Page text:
Identity Verification
Know Your Customer (KYC) Requirements: What You Should Know
Learn about the key components of a Know Your Customer (KYC) program, and legal requirements for KYC in the US, UK, EU, and Australia.
October 30, 2023
min read

Know Your Customer (KYC) requirements specify how organizations should validate the identity of customers and determine their risk score. Their primary aim is to prevent financial crimes, fraud, and the sale of products to those who are not allowed to consume them. When implementing KYC, organizations are required to implement the three core components of KYC and location-based and industry applicable regulations.

The three core components of KYC compliance include establishing a customer identification program (CIP), performing customer due diligence (CDD), and implementing continuous monitoring. There are also location-based KYC requirements, including the Financial Crimes Enforcement Network (FinCEN), a core anti-money laundering (AML) regulator working in the U.S.

In this article:



Key Components of KYC

The three parts of KYC are as follows. 

Customer Identification Program (CIP)

To meet the requirements of a Customer Identification Program, a financial organization requests that customers provide identifying information. Each financial organization carries out its CIP process according to its risk profile. Thus, asking a customer for different data according to the organization.   

For an individual, this data may include:

  • A passport
  • A driver's license  

For an organization, this data might include:

  • Government-issued business license
  • Partnership agreement
  • Certified articles of incorporation
  • Trust instrument

Information for further verification could include: 

  • Financial references
  • A financial statement
  • Information from a public database or consumer reporting agency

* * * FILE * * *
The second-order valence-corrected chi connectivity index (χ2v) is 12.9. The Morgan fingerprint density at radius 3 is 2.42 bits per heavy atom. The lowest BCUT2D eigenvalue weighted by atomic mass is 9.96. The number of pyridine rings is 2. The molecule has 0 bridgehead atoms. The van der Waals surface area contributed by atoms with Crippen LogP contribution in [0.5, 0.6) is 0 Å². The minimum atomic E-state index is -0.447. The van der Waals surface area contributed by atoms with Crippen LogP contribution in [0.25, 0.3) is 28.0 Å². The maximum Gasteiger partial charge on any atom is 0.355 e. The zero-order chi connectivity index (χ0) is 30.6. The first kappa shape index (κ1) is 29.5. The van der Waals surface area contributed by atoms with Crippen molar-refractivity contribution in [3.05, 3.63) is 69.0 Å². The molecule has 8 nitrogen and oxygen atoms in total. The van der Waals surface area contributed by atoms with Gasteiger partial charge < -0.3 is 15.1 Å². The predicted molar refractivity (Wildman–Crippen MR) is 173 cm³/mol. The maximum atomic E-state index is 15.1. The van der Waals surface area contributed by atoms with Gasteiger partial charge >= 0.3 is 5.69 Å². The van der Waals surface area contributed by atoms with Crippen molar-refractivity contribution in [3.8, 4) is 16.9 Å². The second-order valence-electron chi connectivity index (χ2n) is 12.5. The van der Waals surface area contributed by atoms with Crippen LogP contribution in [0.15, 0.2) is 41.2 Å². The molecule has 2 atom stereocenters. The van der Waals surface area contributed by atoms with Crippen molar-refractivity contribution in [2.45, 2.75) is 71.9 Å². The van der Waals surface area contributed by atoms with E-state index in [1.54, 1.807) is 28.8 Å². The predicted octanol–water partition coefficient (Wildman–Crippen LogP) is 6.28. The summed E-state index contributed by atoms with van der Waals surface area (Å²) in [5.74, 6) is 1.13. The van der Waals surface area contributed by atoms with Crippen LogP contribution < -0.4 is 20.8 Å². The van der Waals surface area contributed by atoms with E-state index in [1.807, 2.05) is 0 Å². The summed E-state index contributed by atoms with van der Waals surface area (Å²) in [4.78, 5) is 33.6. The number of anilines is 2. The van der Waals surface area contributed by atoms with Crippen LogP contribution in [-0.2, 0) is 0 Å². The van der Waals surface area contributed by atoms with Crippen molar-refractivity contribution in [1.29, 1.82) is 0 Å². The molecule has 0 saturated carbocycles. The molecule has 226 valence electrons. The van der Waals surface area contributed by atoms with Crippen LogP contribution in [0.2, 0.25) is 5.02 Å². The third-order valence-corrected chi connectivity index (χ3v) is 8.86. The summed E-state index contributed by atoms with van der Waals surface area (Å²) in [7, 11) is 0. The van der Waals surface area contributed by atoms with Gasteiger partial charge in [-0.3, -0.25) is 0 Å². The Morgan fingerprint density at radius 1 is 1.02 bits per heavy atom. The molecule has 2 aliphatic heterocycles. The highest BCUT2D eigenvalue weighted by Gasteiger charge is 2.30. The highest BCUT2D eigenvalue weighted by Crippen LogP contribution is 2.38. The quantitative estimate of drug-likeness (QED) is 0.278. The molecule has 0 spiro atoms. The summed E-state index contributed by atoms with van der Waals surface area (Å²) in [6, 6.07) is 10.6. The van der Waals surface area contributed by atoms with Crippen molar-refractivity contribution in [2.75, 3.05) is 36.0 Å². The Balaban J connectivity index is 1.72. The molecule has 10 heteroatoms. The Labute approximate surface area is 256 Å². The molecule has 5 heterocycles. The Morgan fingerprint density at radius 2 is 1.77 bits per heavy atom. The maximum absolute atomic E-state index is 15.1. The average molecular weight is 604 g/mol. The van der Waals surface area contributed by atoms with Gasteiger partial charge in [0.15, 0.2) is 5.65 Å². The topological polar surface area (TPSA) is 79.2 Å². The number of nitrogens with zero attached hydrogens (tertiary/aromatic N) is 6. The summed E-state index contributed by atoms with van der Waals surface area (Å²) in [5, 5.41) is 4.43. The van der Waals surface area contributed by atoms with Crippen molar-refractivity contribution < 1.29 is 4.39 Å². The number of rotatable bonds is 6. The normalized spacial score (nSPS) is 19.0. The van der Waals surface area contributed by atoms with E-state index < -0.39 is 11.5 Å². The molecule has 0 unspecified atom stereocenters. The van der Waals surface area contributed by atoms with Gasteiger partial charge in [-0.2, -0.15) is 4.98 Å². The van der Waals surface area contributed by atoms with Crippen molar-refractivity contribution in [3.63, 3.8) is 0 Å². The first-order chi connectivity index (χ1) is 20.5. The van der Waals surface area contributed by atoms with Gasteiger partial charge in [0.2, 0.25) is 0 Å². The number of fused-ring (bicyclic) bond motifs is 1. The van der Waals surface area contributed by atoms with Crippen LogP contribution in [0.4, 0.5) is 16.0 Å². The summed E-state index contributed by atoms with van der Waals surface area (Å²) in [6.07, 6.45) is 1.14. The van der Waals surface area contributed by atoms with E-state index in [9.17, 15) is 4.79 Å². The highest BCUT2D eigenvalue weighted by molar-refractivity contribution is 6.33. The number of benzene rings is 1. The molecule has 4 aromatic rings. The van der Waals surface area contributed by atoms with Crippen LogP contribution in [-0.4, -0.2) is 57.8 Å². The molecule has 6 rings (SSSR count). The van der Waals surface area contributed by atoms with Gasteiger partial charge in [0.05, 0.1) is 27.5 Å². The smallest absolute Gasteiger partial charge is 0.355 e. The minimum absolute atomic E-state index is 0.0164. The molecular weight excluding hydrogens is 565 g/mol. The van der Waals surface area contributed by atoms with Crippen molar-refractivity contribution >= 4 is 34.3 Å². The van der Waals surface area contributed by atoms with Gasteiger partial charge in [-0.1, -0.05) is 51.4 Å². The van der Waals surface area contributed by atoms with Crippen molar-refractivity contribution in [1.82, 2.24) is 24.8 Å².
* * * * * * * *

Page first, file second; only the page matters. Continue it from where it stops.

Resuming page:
Financial institutions must check that this data is credible and accurate, using non-documentary verification, documentation, or both.

Customer Due Diligence (CDD)

CDD is the process of collecting customer credentials to verify identity and evaluate their risk profile. Here are the two main tiers of CDD:

  • Simplified due diligence (SDD)—implemented for low-risk accounts for terrorism funding or money laundering. For example, low-value bank accounts or standard bank accounts.
  • Enhanced due diligence (EDD)—implemented for customers with a higher risk score. Typically, customers are at significant risk of infiltration, terrorism financing, or money laundering. The EDD process requires collecting further information on the customer and implementing transaction monitoring. By tracking the average amount and frequency of transactions, you can detect irregularities. 

The financial institution is responsible for determining each customer's risk profile and then deciding whether to use SDD or EDD.

Continuous Monitoring

Financial institutions have to continually monitor their clients' transactions for unusual or suspicious activity. This is a risk-driven, dynamic approach to KYC. When unusual or suspicious activities are isolated, the financial organization must complete a Suspicious Activities Report (SAR) to FinCEN and other law enforcement organizations.  

KYC Requirements and Regulations Around the World

Each jurisdiction has specific laws to meet, depending on the various government-issued driver's licenses, identity cards, credit/debit cards, utility bills, and passports it has. Industries including online gaming, gambling sites, and finance have stricter KYC regulations and more significant AML compliance obligations—and they often have their specific, devoted regulatory authorities. Countries make use of government agencies to manage compliance regulations.

The Financial Action Task Force (FATF)

FATF is an international organization that deals with terrorist financing, felony, and money laundering. It includes 36 member states across multiple jurisdictions. FATF has been providing the global standard regarding anti-money laundering compliance. It does this by monitoring customers under CTF and AML guidance. 

FATF has deemed it mandatory for financial organizations to undertake in-depth KYC processes, global sanctions screening, due diligence procedures, and risk assessments before onboarding businesses and customers.